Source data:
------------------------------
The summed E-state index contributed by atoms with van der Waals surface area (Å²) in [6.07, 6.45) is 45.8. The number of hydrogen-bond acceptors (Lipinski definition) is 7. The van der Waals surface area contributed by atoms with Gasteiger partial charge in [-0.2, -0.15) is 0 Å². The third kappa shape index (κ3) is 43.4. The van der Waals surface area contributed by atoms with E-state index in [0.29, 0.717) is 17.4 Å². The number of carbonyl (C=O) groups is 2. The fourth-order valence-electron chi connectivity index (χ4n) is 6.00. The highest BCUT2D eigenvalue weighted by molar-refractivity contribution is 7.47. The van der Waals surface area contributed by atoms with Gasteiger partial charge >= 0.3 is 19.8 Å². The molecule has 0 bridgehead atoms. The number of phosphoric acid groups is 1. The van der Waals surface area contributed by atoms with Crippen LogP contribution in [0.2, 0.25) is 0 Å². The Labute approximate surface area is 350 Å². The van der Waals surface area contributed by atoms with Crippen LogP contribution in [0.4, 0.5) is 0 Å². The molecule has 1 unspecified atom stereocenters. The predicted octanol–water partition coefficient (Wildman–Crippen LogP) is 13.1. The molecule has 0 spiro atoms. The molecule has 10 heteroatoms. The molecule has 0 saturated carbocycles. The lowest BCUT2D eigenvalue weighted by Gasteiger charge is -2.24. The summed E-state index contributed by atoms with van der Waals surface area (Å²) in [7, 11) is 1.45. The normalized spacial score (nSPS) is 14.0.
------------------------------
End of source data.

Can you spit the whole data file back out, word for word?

The summed E-state index contributed by atoms with van der Waals surface area (Å²) in [6.07, 6.45) is 45.8. The number of hydrogen-bond acceptors (Lipinski definition) is 7. The van der Waals surface area contributed by atoms with Gasteiger partial charge in [-0.2, -0.15) is 0 Å². The third kappa shape index (κ3) is 43.4. The van der Waals surface area contributed by atoms with E-state index in [0.29, 0.717) is 17.4 Å². The number of carbonyl (C=O) groups is 2. The fourth-order valence-electron chi connectivity index (χ4n) is 6.00. The highest BCUT2D eigenvalue weighted by molar-refractivity contribution is 7.47. The van der Waals surface area contributed by atoms with Gasteiger partial charge >= 0.3 is 19.8 Å². The molecule has 0 bridgehead atoms. The number of phosphoric acid groups is 1. The van der Waals surface area contributed by atoms with Crippen LogP contribution in [0.2, 0.25) is 0 Å². The Labute approximate surface area is 350 Å². The van der Waals surface area contributed by atoms with Crippen LogP contribution in [0.4, 0.5) is 0 Å². The molecule has 1 unspecified atom stereocenters. The predicted octanol–water partition coefficient (Wildman–Crippen LogP) is 13.1. The molecule has 0 spiro atoms. The molecule has 10 heteroatoms. The molecule has 0 saturated carbocycles. The lowest BCUT2D eigenvalue weighted by Gasteiger charge is -2.24. The summed E-state index contributed by atoms with van der Waals surface area (Å²) in [7, 11) is 1.45. The normalized spacial score (nSPS) is 14.0.